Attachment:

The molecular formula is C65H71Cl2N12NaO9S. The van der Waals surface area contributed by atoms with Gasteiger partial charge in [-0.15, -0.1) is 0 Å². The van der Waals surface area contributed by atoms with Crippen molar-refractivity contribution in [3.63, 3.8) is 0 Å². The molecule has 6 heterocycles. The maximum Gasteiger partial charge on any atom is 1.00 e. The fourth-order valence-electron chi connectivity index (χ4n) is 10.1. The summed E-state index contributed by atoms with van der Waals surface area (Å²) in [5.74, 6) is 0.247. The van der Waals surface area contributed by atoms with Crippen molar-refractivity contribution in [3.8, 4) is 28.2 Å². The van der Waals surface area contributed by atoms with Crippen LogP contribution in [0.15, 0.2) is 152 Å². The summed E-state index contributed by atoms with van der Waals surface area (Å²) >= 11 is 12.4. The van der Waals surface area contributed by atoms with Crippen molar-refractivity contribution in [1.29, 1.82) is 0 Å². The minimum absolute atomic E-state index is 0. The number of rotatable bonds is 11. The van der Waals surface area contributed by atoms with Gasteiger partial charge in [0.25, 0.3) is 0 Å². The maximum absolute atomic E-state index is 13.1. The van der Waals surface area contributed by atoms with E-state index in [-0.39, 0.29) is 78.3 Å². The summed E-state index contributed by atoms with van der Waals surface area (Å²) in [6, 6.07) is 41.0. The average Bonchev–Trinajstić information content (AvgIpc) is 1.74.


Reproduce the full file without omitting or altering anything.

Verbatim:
The molecular formula is C65H71Cl2N12NaO9S. The van der Waals surface area contributed by atoms with Gasteiger partial charge in [-0.15, -0.1) is 0 Å². The van der Waals surface area contributed by atoms with Crippen molar-refractivity contribution in [3.63, 3.8) is 0 Å². The molecule has 6 heterocycles. The maximum Gasteiger partial charge on any atom is 1.00 e. The fourth-order valence-electron chi connectivity index (χ4n) is 10.1. The summed E-state index contributed by atoms with van der Waals surface area (Å²) in [5.74, 6) is 0.247. The van der Waals surface area contributed by atoms with Crippen molar-refractivity contribution in [3.8, 4) is 28.2 Å². The van der Waals surface area contributed by atoms with Crippen LogP contribution in [0.15, 0.2) is 152 Å². The summed E-state index contributed by atoms with van der Waals surface area (Å²) >= 11 is 12.4. The van der Waals surface area contributed by atoms with Crippen molar-refractivity contribution in [1.29, 1.82) is 0 Å². The minimum absolute atomic E-state index is 0. The number of rotatable bonds is 11. The van der Waals surface area contributed by atoms with Gasteiger partial charge in [0.25, 0.3) is 0 Å². The maximum absolute atomic E-state index is 13.1. The van der Waals surface area contributed by atoms with E-state index in [-0.39, 0.29) is 78.3 Å². The summed E-state index contributed by atoms with van der Waals surface area (Å²) in [6, 6.07) is 41.0. The average Bonchev–Trinajstić information content (AvgIpc) is 1.74.